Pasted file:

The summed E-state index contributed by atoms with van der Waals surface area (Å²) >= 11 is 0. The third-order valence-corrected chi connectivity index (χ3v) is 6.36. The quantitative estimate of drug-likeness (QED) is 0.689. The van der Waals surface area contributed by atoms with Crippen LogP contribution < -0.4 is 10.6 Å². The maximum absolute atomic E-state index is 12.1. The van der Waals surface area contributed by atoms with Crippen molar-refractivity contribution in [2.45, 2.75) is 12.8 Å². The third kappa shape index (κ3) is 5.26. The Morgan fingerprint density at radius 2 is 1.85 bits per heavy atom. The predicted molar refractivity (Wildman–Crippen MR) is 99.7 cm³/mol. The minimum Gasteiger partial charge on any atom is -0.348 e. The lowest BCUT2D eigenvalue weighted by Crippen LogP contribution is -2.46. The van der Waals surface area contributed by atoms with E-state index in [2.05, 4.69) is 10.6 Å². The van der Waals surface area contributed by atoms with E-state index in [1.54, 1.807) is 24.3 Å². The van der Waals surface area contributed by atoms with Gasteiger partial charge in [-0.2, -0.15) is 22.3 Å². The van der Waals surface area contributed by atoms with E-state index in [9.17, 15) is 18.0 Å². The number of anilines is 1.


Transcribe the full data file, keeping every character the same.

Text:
The summed E-state index contributed by atoms with van der Waals surface area (Å²) >= 11 is 0. The third-order valence-corrected chi connectivity index (χ3v) is 6.36. The quantitative estimate of drug-likeness (QED) is 0.689. The van der Waals surface area contributed by atoms with Crippen LogP contribution < -0.4 is 10.6 Å². The maximum absolute atomic E-state index is 12.1. The van der Waals surface area contributed by atoms with Crippen molar-refractivity contribution in [2.45, 2.75) is 12.8 Å². The third kappa shape index (κ3) is 5.26. The Morgan fingerprint density at radius 2 is 1.85 bits per heavy atom. The predicted molar refractivity (Wildman–Crippen MR) is 99.7 cm³/mol. The minimum Gasteiger partial charge on any atom is -0.348 e. The lowest BCUT2D eigenvalue weighted by Crippen LogP contribution is -2.46. The van der Waals surface area contributed by atoms with E-state index in [2.05, 4.69) is 10.6 Å². The van der Waals surface area contributed by atoms with E-state index in [1.54, 1.807) is 24.3 Å². The van der Waals surface area contributed by atoms with Gasteiger partial charge in [-0.2, -0.15) is 22.3 Å². The van der Waals surface area contributed by atoms with E-state index in [9.17, 15) is 18.0 Å². The number of anilines is 1.